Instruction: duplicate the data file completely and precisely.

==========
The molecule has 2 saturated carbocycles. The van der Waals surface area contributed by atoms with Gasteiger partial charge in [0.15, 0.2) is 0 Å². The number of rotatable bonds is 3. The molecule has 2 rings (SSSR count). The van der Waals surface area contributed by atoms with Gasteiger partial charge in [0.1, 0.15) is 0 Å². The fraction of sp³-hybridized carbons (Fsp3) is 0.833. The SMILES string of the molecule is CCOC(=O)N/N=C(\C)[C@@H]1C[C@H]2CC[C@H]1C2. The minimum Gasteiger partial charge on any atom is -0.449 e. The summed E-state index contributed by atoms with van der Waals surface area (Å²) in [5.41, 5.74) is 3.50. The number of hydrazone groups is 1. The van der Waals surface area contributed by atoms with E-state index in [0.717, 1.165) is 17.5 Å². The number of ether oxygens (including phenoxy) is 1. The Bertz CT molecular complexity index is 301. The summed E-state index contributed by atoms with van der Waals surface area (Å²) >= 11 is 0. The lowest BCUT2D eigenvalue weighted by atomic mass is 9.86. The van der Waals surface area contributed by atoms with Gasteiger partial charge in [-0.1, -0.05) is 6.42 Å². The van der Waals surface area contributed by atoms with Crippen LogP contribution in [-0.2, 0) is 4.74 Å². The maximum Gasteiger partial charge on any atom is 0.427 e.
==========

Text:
The molecule has 2 saturated carbocycles. The van der Waals surface area contributed by atoms with Gasteiger partial charge in [0.15, 0.2) is 0 Å². The number of rotatable bonds is 3. The molecule has 2 rings (SSSR count). The van der Waals surface area contributed by atoms with Gasteiger partial charge in [0.1, 0.15) is 0 Å². The fraction of sp³-hybridized carbons (Fsp3) is 0.833. The SMILES string of the molecule is CCOC(=O)N/N=C(\C)[C@@H]1C[C@H]2CC[C@H]1C2. The minimum Gasteiger partial charge on any atom is -0.449 e. The summed E-state index contributed by atoms with van der Waals surface area (Å²) in [5.41, 5.74) is 3.50. The number of hydrazone groups is 1. The van der Waals surface area contributed by atoms with E-state index in [0.717, 1.165) is 17.5 Å². The number of ether oxygens (including phenoxy) is 1. The Bertz CT molecular complexity index is 301. The summed E-state index contributed by atoms with van der Waals surface area (Å²) >= 11 is 0. The lowest BCUT2D eigenvalue weighted by atomic mass is 9.86. The van der Waals surface area contributed by atoms with Gasteiger partial charge in [-0.1, -0.05) is 6.42 Å². The van der Waals surface area contributed by atoms with Crippen LogP contribution in [-0.2, 0) is 4.74 Å². The maximum Gasteiger partial charge on any atom is 0.427 e.